I would be very interested in sampling the fruits of original gin, genever.
COMPARED with vodka, gin is a relative newcomer. But despite what the Russians might say, the history of gin — like its flavor — is far more complex.
Gin was born as genever in Holland in the 17th century. It was renamed gin when it got to England about 100 years later. Eventually, the English style, which is stronger and lacks the touch of sweetness that is typical of genever, came to dominate the market. But genever is making a comeback.
Next week Lucas Bols, a Dutch company that was founded in 1575, will start to sell its genever in the United States again. It was last imported in quantity about 50 years ago, but small amounts have seeped into the United States since then. Grain shortages in Holland during the world wars and Prohibition in the United States combined to do in the export of genever.
The Lucas Bols genever joins a few other brands of genever already on the market. Zuidam and Boomsma are imported from Holland. And earlier this year, Anchor Brewing and Distilling, the San Francisco company that makes Junipero, a dry gin, started selling Genevieve, a genever that it had developed about 10 years ago.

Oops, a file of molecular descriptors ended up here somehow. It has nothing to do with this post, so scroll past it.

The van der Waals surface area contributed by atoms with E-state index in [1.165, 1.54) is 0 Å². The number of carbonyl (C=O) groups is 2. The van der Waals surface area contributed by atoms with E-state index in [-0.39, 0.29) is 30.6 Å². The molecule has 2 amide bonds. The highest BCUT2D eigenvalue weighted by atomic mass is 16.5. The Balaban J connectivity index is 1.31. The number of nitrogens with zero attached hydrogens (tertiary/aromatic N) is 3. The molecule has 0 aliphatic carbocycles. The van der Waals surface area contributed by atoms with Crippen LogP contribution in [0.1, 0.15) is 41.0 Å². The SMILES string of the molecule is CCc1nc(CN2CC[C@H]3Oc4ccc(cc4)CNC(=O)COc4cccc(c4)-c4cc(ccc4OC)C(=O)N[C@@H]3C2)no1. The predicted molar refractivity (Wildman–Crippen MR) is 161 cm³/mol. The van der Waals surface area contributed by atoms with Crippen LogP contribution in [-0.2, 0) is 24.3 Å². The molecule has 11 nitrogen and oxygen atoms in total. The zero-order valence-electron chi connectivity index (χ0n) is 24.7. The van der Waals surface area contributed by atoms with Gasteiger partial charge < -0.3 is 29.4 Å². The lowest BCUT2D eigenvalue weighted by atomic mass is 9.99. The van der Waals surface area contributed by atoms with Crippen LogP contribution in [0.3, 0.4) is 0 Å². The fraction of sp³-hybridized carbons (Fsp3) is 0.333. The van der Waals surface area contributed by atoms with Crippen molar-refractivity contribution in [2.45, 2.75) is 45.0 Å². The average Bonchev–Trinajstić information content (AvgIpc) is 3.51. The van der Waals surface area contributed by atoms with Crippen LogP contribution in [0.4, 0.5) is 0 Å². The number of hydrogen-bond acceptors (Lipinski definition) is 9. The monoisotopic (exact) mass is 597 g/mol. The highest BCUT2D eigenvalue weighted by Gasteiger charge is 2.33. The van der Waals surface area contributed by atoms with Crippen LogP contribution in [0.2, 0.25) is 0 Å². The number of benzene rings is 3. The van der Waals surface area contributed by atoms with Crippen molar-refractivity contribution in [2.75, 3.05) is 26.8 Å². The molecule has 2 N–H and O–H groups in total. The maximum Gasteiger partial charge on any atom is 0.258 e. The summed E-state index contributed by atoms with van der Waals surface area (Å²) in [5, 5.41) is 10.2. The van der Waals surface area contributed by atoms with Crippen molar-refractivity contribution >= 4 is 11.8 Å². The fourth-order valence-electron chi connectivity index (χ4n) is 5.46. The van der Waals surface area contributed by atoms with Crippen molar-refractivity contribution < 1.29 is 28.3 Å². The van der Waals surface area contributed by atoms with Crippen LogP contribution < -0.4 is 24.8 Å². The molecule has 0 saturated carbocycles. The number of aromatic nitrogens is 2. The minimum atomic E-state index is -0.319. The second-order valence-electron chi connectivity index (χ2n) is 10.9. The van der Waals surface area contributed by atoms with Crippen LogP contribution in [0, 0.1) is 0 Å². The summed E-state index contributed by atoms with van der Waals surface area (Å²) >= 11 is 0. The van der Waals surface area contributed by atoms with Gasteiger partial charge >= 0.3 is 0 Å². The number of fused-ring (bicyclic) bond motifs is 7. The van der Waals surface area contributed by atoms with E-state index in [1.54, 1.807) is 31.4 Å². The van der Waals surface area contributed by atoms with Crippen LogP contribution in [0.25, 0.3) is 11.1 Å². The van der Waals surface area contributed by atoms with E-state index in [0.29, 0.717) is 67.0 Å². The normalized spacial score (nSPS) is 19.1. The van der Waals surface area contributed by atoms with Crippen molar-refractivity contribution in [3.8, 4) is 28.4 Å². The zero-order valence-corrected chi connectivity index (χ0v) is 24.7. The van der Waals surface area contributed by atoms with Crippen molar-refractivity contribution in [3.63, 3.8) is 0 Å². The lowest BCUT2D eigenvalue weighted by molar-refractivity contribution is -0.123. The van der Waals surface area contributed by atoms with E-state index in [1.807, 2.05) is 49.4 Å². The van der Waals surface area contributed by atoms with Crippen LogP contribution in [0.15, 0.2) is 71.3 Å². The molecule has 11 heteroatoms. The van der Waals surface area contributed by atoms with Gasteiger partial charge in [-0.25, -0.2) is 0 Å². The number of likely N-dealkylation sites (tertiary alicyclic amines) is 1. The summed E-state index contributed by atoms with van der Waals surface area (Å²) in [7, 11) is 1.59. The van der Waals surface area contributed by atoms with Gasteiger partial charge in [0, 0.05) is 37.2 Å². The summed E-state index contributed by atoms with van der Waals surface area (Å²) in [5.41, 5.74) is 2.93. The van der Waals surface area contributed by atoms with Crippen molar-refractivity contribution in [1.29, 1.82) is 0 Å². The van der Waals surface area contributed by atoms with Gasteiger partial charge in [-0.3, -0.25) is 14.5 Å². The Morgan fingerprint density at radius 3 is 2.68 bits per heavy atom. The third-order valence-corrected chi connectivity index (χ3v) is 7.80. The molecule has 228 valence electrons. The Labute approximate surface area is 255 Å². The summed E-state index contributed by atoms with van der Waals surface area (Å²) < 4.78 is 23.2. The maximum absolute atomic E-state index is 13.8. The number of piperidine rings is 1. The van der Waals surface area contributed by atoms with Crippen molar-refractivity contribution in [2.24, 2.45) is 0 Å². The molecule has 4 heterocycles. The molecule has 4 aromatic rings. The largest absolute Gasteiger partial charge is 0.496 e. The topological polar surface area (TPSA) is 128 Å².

A side benefit to being a citizen of the 21st century is that our recent history is available for close examination. The quest for the authentic, platonic ideal is simplified, in other words. Classic, formerly obscure films are a mouse click away, popular music from around the globe is being re-released at an amazing rate, absinthe is being served at your neighborhood saloon, and now one can drink gin as Hogarth imagined it.